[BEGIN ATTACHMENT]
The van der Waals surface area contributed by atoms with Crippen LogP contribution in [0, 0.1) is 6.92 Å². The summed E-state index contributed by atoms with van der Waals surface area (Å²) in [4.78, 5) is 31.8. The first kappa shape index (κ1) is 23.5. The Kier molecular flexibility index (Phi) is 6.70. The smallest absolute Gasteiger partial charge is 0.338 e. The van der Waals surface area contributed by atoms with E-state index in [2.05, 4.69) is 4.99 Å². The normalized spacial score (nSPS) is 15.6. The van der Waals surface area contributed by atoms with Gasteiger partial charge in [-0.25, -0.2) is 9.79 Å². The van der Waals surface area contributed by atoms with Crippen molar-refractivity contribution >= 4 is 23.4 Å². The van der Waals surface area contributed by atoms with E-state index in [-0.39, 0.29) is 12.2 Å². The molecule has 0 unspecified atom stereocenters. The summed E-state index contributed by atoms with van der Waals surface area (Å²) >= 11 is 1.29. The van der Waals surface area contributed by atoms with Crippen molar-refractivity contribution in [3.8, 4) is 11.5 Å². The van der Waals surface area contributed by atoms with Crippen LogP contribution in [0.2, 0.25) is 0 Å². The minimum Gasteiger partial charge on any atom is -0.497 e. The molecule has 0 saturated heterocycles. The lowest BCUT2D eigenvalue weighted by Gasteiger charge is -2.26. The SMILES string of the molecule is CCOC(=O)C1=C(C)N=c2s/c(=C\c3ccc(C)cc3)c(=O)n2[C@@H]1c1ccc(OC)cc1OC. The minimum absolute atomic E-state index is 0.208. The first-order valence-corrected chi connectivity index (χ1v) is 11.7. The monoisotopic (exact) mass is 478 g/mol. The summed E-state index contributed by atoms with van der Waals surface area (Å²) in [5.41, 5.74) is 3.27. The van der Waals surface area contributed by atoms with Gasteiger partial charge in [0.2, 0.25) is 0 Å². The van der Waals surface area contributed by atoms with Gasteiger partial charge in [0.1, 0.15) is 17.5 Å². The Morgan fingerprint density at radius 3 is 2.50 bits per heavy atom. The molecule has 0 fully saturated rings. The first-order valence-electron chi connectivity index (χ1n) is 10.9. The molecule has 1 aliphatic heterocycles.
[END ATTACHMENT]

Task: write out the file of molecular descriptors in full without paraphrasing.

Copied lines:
The van der Waals surface area contributed by atoms with Crippen LogP contribution in [0, 0.1) is 6.92 Å². The summed E-state index contributed by atoms with van der Waals surface area (Å²) in [4.78, 5) is 31.8. The first kappa shape index (κ1) is 23.5. The Kier molecular flexibility index (Phi) is 6.70. The smallest absolute Gasteiger partial charge is 0.338 e. The van der Waals surface area contributed by atoms with E-state index in [2.05, 4.69) is 4.99 Å². The normalized spacial score (nSPS) is 15.6. The van der Waals surface area contributed by atoms with Gasteiger partial charge in [-0.25, -0.2) is 9.79 Å². The van der Waals surface area contributed by atoms with Crippen molar-refractivity contribution >= 4 is 23.4 Å². The van der Waals surface area contributed by atoms with E-state index in [-0.39, 0.29) is 12.2 Å². The molecule has 0 unspecified atom stereocenters. The summed E-state index contributed by atoms with van der Waals surface area (Å²) >= 11 is 1.29. The van der Waals surface area contributed by atoms with Crippen molar-refractivity contribution in [3.8, 4) is 11.5 Å². The van der Waals surface area contributed by atoms with Crippen LogP contribution in [0.2, 0.25) is 0 Å². The minimum Gasteiger partial charge on any atom is -0.497 e. The molecule has 0 saturated heterocycles. The lowest BCUT2D eigenvalue weighted by Gasteiger charge is -2.26. The SMILES string of the molecule is CCOC(=O)C1=C(C)N=c2s/c(=C\c3ccc(C)cc3)c(=O)n2[C@@H]1c1ccc(OC)cc1OC. The minimum absolute atomic E-state index is 0.208. The first-order valence-corrected chi connectivity index (χ1v) is 11.7. The monoisotopic (exact) mass is 478 g/mol. The summed E-state index contributed by atoms with van der Waals surface area (Å²) in [5.41, 5.74) is 3.27. The van der Waals surface area contributed by atoms with Gasteiger partial charge in [0.2, 0.25) is 0 Å². The van der Waals surface area contributed by atoms with Gasteiger partial charge in [0.1, 0.15) is 17.5 Å². The Morgan fingerprint density at radius 3 is 2.50 bits per heavy atom. The molecule has 0 fully saturated rings. The first-order valence-electron chi connectivity index (χ1n) is 10.9. The molecule has 1 aliphatic heterocycles.